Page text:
Address Standardization(or address normalization) simply converts an address into the correct format of the national postal authority and is
the first step to verifying an address. The USPS is the authority that determines the format of addresses in the United States.
Smarty (formerly SmartyStreets) performs lightning-fast USPS address standardization and international address standardization. We can verify, validate, enrich, and standardize virtually any global address.
Skip the snoozefest lurking inside Publication 28, and every other national postal standards doc. Instead, start standardizing addresses to any country’s proper address structure by selecting an option:
|Single Address —
Standardize addresses one
at a time.
|Bulk Address —
Standardize a list of
addresses all at once.
|Address APIs —
Table of Contents
- What is USPS address standardization?
- How do you standardize (or normalize) address records?
- What is CASS address standardization?
- What is my USPS standardized address?
- Standardization for project
managers and database administrators
What is USPS Address Standardization?
The USPS defines a standardized address as «one that is fully spelled out, abbreviated by using the
Postal Service standard address abbreviations. .. or as shown in the current Postal Service ZIP+4 suffix file.»
The process of standardizing an address (whether with USPS or an international address), is most often performed
through an address normalization service using address validation software.
It’s important to note that address standardization does NOT guarantee address validity. Address
standardization simply converts an address into the correct format and is the first step in validating an address.
Once standardized, an address will be complete, including the addition of any missing city, state, or Postal Code
information. All the individual address components will be formatted with USPS-approved spelling and street
abbreviations in the approved USPS address format or the applicable international address format.
After an address is normalized, it can then be validated. To be validated, the standardized address is
compared against an authoritative address database of known addresses to see if it matches an address in that database. If a match is found, the address is determined to be «valid». This process is known as address validation.
Examples of Address Standardization
Remember, we first normalize an address and then verify it. We’ve demonstrated this in the following table.
Street address as typed by an individual
Standardized address formats
post office box 121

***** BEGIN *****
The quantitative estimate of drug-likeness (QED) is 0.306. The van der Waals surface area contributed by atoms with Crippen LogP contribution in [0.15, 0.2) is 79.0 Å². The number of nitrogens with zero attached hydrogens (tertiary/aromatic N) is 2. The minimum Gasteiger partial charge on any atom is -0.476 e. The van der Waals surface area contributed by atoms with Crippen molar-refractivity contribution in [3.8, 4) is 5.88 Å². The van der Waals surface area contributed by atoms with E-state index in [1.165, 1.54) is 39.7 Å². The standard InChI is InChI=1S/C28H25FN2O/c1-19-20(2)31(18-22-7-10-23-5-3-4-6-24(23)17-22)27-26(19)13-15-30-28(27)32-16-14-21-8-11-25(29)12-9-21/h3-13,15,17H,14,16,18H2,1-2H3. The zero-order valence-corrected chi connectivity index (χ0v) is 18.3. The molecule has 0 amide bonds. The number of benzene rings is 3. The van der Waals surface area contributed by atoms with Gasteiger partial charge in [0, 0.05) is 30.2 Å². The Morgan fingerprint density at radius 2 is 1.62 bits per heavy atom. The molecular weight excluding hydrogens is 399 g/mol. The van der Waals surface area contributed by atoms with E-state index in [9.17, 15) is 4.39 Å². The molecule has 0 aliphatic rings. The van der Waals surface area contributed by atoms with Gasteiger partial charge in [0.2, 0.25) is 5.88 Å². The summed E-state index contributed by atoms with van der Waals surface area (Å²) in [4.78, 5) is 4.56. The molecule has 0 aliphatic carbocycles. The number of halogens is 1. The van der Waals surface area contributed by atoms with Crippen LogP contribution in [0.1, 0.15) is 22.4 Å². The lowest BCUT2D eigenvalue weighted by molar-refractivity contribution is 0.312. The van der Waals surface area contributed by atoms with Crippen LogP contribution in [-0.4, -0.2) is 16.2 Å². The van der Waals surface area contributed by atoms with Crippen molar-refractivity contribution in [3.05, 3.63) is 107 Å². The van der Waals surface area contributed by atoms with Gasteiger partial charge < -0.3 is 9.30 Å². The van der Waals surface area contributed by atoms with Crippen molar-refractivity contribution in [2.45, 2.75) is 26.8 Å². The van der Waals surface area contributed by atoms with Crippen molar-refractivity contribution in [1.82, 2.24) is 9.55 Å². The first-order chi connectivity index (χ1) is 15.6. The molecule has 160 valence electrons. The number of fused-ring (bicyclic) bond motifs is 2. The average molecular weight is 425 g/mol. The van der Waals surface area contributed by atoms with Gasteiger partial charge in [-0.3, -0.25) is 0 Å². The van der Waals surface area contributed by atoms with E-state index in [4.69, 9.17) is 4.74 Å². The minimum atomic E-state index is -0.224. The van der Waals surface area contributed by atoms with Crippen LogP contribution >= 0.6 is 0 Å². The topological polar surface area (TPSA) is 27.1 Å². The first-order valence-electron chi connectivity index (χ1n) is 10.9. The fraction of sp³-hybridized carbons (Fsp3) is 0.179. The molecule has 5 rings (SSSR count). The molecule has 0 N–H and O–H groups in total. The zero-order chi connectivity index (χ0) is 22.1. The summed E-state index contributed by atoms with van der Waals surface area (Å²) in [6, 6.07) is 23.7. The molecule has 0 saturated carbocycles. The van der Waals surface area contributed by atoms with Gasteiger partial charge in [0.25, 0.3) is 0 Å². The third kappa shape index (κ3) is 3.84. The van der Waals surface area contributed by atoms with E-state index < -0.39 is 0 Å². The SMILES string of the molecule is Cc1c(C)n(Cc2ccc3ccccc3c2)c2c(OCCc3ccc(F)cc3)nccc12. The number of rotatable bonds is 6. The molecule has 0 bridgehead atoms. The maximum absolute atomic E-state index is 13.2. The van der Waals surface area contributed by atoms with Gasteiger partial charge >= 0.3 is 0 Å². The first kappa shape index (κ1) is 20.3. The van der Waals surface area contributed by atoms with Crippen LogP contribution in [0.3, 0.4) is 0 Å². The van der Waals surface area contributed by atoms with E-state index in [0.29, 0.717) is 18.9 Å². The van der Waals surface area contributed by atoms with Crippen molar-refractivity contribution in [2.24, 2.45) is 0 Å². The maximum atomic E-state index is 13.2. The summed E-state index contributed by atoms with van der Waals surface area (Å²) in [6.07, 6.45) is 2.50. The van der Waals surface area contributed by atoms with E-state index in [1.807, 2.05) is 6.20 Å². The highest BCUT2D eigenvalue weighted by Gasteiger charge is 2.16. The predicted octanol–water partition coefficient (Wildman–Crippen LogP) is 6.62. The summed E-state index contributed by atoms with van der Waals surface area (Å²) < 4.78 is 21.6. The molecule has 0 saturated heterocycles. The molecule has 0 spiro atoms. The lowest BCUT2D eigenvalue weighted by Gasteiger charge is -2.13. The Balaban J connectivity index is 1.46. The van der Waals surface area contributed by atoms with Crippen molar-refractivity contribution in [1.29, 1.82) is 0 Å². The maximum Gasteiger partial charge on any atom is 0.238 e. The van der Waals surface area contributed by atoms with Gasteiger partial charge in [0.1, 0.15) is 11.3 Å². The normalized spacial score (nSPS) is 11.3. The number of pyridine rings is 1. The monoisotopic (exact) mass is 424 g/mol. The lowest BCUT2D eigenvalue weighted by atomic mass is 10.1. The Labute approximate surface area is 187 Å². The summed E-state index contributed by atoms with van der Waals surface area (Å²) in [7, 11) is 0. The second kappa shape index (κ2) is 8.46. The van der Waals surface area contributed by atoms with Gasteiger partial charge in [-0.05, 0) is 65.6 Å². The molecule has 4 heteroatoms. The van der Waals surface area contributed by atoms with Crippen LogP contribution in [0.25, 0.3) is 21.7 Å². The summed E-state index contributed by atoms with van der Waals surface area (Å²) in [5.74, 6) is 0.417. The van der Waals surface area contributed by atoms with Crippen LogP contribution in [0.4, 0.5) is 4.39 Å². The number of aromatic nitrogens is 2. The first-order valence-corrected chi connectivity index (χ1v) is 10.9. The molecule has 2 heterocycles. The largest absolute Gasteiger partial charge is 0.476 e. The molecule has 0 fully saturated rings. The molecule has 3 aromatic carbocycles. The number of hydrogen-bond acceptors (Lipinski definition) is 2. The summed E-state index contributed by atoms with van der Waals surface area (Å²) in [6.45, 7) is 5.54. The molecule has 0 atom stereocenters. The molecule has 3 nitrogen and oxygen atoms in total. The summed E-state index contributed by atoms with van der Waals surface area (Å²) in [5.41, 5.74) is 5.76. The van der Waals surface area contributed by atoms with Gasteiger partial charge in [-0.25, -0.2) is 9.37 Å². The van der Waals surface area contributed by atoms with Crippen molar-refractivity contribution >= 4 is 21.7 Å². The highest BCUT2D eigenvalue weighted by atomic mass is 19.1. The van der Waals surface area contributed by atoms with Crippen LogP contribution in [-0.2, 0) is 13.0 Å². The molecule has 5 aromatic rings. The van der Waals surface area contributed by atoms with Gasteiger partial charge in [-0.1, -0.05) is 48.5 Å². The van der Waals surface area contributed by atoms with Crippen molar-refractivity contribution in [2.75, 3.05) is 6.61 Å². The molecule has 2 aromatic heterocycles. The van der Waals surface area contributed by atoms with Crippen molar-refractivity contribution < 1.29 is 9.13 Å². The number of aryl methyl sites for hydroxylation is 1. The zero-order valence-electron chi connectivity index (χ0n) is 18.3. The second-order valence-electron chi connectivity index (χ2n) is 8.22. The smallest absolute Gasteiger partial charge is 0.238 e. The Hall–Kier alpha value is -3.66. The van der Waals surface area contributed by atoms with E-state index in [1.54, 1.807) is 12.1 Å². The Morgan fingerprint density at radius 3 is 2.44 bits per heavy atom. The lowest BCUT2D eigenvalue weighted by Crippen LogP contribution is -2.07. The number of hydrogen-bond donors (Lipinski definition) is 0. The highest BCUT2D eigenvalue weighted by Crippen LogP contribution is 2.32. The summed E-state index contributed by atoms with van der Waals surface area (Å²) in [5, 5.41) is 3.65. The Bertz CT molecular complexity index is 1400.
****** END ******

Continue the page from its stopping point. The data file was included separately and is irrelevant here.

PO Box 121
Abbeville AL 36310-0121
Wantagh New York state 11793
2993 Johnson Pl
Wantagh NY 11793-2836
2701 phillips Ave. , charlotte, N.C.
2701 Phillips Ave
Charlotte NC 28208-7029
rio rancho NM, 87124
616 Ivory Rd SE
Rio Rancho NM 87124-3042
What about casing & capitalization?
We’re all used to seeing addresses like this:
772 W ROLLING RD
SPRINGFIELD PA 19054-1132
Uppercase text, however, isn’t a USPS address standardization requirement. 2 The text simply needs to be clearly printed and meet USPS
OCR address standards. Addresses do not need to be all capitalized. So the uppercase lettering within an address format is equally
as valid as the following address format:
772 W Rolling Rd
Springfield PA 19054-1132
Smarty returns address results in Proper Case rather than UPPERCASE. If you prefer uppercase formatting,
you can transform text to ALL UPPERCASE using any spreadsheet program, database application, or programming
How do you Standardize (or Normalize) Address Records?
Address standardization (or address normalization) is an easy process for most addresses. Address standardization and address normalization can be used synonymously.
Generally, there are two ways to approach address standardization. You can either use software, or you can
standardize addresses manually.
Option 1: Address Standardization Software
Whether you have to standardize one address or millions, using address normalization software will make your
The software will automatically correct for malformed addresses. This process, done manually, could take you
several days to complete, depending on the volume of addresses you need standardized. Many address data
verification software tools are free to try. Take ours for a test drive
and see how address normalization works.
Option 2: Do it yourself (DIY)
Another option for standardizing addresses is to attempt to do it manually yourself. Here are the basic steps
required for the US mailing address format for the majority of US addresses. For the sake of maintaining your sanity and
ours; we won’t cover all the special cases that standardization software will handle automatically.
- Get the address you want to standardize.
- Fix any misspellings.
- Check the street name, city, and state. Verify that all address information is correct.
- There is only one correct version of each abbreviation according to the postal service. Check out this